The Morpho-species Concept
The monitoring protocol for the pond-breeding salamanders of Ohio relies heavily upon the "morpho-species" concept. Basically, this identification system requires the surveyor to identify different species of salamander larvae in the field, which are then assigned a generic identification ("species A," "species B," etc.). Then, the number of each morpho-species captured is counted, and a representative of each morpho-species is preserved as a voucher specimen and returned to the survey coordinator. This voucher specimen will be used to determine the actual species captured before being cataloged into a museum collection.
To identify different species of salamander larvae captured, carefully compare the larvae to one another, looking specifically for differences in the following characteristics:
- Overall body shape,
- Morphology of the feet and toes,
- Width of head in relation to the body,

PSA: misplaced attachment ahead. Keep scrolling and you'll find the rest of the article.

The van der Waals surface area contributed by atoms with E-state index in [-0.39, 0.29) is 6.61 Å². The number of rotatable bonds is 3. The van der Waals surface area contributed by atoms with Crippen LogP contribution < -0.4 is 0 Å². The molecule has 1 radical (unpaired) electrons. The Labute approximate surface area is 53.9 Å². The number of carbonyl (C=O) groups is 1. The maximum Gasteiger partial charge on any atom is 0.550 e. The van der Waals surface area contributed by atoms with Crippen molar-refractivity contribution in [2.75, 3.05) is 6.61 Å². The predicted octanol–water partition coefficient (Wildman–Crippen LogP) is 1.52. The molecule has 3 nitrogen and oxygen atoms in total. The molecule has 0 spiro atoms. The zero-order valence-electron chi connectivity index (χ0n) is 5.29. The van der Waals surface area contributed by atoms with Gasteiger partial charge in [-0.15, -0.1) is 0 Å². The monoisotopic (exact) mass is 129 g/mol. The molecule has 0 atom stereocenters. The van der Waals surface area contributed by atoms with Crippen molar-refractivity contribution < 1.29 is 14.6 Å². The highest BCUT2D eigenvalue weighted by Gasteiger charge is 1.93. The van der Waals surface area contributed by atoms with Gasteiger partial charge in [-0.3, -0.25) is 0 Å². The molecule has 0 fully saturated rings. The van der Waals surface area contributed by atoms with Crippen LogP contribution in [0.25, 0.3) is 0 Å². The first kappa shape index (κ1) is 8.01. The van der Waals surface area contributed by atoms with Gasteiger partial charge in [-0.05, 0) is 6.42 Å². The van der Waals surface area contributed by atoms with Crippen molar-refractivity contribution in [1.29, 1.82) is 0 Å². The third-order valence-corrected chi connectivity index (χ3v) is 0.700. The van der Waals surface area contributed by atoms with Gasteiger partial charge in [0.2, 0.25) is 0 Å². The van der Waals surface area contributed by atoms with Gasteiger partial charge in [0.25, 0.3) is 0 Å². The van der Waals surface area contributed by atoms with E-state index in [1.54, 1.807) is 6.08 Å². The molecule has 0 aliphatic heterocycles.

- Slope of head,
- Presence/absence of dark stripe through eye,
- Eye color,
- Presence/absence of balancers extending from ventral surface of head,
- Location of dorsal fin attachment to body,
- Presence/absence of pigment on throat region,
- Presence/absence of pigment on ventral body surface,
- Presence/absence of pigment, stripes, or spots on body,
With the morpho-species concept, you are trying to identify differences between individuals that indicate they are of different species. However, larvae of the same species change considerably from hatching to metamorphosis, and like all species, individual and geographic variation is common. It is conceivable that one breeding site could contain the larvae of up to 7 species, but most sites will have no more than 3 different salamander species utilizing the pond for breeding. Remember, for the first survey (late winter), it is very unlikely that you will find larvae of any species, except for the marbled salamander.
If you are unsure if two different larvae are of the same species or not, TREAT THEM AS DIFFERENT SPECIES! Assign each different morpho-species identifications, preserve one of each group, and count the number of larvae assignable to each group. If the larvae are later identified as the same species, the survey coordinator can easily combine the numbers from the two groups.
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